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Debbie Williamson, NCAA’s national coordinator of women’s basketball officiating, joining AAC and Big East

Debbie Williamson

Debbie Williamson, Ed.D., the NCAA’s national coordinator of women’s basketball officiating and secretary-rules editor, has accepted the position of coordinator of women’s basketball officiating with the American Athletic Conference and Big East Conference.

In addition to her work with the conferences beginning on Sept. 1, Williamson will continue in her duties with the NCAA in a limited capacity during the transition this fall. A national search for her replacement will begin immediately.

“I am very grateful for the opportunities afforded me at the NCAA over the past eight years,” said Williamson, who joined the NCAA in 2006 as secretary-rules editor and added the role of national coordinator of women’s basketball officiating in 2011. “We have made great strides on both the rules and officiating fronts because of the teamwork amongst key stakeholders in our game that include the rules committee, WCBO, WBCA, coordinators of officials and the officials themselves. I am very appreciative for the support I was provided to help move rules and officiating forward. There is still much work to be done, but the future is promising.”

During her time as the national coordinator and secretary-rules editor with the NCAA, Williamson assisted with the formation of a national officials working group, was instrumental in the development of the online NCAA Women's Basketball Officiating Center Court hosted on the ArbiterSports website and led women’s basketball officiating efforts that included enhanced consistency during the regular and postseason. Under Williamson, the NCAA emphasized more consistent rules enforcement, consensus building between the major stakeholders in women's basketball, a more active regional advisor program, an increase in accountability of Division I officials and a more comprehensive selection system. As a result of the additional emphasis on consistent rules enforcement and freedom of movement during the 2013-14 season, scoring was up 5.62 points per game for the Division I regular season, with field goal percentages increasing by 1.6 percent.

“Debbie will continue her great work in the women’s basketball officiating world and we wish her well with this new opportunity,” said Anucha Browne, NCAA vice president for women’s basketball championships. “Her efforts in leading the NCAA national officiating program and as secretary-rules editor over the last eight years are to be celebrated and we salute her many accomplishments.”

A student-athlete at Louisiana Tech University in the early 1980’s in both basketball and softball, Williamson (formerly Primeaux) helped lead the Lady Techsters to four Women’s Final Four appearances and was co-captain of the 1984 team. Louisiana Tech won the first ever NCAA women’s basketball national championship in 1982.

Her coaching career included being the head women’s volleyball coach at Louisiana Tech (1985-86), assistant women’s basketball coach at Southeastern Louisiana University (1986-87), and assistant basketball (1987-91) and head softball coach at Georgia Southern University (1993-94).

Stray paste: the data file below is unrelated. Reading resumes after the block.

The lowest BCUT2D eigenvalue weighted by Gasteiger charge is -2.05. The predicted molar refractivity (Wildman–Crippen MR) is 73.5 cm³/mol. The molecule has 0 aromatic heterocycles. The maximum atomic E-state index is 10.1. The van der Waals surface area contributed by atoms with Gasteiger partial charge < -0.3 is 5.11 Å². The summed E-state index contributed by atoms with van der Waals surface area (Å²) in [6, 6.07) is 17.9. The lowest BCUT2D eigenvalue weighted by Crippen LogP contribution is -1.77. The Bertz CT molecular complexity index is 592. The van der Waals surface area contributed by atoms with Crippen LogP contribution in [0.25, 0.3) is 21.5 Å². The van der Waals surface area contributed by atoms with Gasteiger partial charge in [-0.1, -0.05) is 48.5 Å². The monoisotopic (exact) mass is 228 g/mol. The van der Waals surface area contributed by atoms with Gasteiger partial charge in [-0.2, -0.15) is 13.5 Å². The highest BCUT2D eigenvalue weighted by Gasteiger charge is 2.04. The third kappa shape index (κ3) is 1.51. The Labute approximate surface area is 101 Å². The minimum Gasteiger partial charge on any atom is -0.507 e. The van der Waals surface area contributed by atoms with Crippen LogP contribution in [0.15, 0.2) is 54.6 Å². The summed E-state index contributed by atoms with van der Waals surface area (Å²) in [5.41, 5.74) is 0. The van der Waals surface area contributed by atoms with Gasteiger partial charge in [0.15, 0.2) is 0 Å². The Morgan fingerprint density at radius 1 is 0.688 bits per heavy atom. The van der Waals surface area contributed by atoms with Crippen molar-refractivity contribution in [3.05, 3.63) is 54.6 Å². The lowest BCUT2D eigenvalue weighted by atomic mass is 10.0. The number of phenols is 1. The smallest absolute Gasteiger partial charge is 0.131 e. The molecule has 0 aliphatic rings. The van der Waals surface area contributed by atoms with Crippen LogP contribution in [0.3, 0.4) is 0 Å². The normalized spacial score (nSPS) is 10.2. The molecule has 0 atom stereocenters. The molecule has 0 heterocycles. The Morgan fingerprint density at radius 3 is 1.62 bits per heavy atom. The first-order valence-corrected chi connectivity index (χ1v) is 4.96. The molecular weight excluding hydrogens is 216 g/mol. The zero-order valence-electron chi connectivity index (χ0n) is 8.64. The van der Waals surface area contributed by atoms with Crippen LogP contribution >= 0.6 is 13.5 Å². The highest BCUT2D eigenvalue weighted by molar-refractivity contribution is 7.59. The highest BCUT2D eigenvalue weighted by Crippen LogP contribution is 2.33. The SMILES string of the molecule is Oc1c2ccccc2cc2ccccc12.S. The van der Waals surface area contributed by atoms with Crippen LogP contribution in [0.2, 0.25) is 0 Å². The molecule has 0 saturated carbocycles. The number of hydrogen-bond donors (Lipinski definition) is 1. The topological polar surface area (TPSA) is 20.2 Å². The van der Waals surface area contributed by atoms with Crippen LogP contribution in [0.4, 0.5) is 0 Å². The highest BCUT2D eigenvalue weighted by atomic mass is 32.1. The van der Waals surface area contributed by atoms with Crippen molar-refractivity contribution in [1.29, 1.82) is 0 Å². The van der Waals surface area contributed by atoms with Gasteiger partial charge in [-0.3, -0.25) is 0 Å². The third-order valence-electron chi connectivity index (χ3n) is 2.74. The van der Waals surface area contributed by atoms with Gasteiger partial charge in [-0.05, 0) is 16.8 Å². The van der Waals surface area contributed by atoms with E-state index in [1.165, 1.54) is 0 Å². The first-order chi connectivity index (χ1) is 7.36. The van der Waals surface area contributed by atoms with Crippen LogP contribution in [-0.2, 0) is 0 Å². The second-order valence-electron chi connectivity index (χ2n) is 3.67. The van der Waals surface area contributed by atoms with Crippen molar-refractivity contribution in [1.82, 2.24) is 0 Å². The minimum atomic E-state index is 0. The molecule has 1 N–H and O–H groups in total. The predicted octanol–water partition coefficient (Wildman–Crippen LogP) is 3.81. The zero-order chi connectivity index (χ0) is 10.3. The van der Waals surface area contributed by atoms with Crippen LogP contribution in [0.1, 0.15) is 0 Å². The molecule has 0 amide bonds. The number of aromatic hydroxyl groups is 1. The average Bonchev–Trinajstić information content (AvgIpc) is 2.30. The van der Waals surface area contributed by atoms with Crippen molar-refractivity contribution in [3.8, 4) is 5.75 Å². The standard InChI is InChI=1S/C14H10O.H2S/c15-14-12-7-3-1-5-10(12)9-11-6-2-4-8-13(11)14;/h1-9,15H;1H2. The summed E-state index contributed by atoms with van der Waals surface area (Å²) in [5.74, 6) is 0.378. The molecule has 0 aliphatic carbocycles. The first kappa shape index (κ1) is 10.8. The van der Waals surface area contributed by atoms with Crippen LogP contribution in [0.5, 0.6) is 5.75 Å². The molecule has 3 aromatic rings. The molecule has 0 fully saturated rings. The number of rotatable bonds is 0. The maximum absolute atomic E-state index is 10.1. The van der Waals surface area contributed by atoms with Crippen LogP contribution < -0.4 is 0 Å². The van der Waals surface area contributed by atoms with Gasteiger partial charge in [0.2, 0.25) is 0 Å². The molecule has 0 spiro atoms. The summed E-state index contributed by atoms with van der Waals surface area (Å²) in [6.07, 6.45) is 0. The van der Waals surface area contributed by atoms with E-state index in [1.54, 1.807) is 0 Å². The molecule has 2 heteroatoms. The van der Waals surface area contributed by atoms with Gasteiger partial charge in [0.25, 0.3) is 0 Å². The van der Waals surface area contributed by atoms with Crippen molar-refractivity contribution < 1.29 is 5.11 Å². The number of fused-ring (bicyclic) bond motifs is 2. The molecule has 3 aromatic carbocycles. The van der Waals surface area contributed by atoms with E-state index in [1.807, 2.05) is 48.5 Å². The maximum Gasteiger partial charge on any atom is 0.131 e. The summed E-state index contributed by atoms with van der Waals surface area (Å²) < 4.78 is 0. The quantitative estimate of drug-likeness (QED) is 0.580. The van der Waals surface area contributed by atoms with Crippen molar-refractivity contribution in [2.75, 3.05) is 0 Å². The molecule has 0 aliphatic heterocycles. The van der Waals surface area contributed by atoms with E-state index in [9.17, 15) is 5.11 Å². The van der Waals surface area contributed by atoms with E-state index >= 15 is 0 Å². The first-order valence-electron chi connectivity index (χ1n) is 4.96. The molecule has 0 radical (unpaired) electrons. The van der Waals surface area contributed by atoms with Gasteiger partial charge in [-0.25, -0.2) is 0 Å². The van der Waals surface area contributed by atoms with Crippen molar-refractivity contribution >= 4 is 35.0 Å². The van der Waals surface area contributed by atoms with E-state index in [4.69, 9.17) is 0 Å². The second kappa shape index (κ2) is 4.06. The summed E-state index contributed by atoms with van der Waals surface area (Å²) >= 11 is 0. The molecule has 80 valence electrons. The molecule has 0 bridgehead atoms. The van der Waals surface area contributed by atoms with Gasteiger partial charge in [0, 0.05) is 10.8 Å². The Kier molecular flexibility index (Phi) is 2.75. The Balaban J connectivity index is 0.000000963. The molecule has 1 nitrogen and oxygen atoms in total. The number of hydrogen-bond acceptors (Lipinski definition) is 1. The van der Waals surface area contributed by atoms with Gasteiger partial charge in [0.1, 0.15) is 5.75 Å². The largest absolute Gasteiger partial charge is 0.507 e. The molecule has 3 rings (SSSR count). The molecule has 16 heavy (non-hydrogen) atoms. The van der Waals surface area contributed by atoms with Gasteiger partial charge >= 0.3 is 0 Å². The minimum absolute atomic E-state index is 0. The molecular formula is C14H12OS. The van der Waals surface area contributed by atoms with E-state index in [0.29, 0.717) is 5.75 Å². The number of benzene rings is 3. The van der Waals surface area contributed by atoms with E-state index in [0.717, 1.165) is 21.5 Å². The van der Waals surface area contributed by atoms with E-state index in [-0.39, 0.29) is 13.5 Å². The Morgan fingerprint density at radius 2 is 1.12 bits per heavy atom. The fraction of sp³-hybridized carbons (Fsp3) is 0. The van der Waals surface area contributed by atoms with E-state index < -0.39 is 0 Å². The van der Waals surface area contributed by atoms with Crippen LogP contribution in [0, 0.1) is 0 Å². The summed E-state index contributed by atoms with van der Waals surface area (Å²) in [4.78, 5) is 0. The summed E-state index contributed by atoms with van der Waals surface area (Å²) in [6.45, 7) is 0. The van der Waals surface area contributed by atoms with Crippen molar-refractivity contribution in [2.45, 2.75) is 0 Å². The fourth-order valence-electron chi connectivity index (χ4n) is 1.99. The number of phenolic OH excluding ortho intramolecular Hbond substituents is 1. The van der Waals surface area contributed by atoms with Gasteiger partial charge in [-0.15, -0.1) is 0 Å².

From 1995 to 1998, Williamson was an instructor for health and kinesiology at North Harris Montgomery County Community College. In 2001, she joined the staff at Campbell University as an instructor in the department of exercise science. She remained at Campbell until 2004, when she left to join North Carolina State University as a teaching assistant professor in the Physical Education Department.

Williamson served on the officiating staffs for several conferences, including the Big South, Colonial Athletic, Peach Belt, South Athletic, Carolinas – Virginia Athletic, USA South and Old Dominion Athletic. She worked in numerous NCAA tournament games, including three regionals at the NCAA Division II level.

An author of numerous publications and research abstracts in sports management, Williamson earned a Bachelor of Science degree in health and physical education from Louisiana Tech in 1985, followed with a Master of Science degree in health and physical education in 1986 also from Louisiana Tech. Williamson received a Doctorate of Education degree in 2000 from the University of Houston.

“I am excited about the opportunity to work more closely with coaches and players in my new role at the American Athletic Conference and Big East Conference,” said Williamson. “Mike Aresco and Val Ackerman have shown great leadership, in particular, in women's basketball and I look forward to learning from and working with them. This is a great opportunity to be more intimately involved in basketball and officiating, which is my passion."

About the NCAA

The NCAA is a membership-led nonprofit association of colleges and universities committed to supporting academic and athletic opportunities for more than 450,000 student-athletes at more than 1,000 member colleges and universities. Each year more than 54,000 student-athletes compete in NCAA championships in Divisions I, II and III sports. Visit and for more details about the Association, its goals and members and corporate partnerships that help support programs for student-athletes.

NCAA women’s basketball is characterized by strong fundamentals, high quality of play, sportsmanship, role model student-athletes and family oriented entertainment. The latest NCAA Graduation Success Rate figures show 85 percent of NCAA Division I women’s basketball players graduate. In terms of the NCAA Academic Progress Rate, which measures term-by-term academic success, the overall score is 973, well above the NCAA benchmark of 930.

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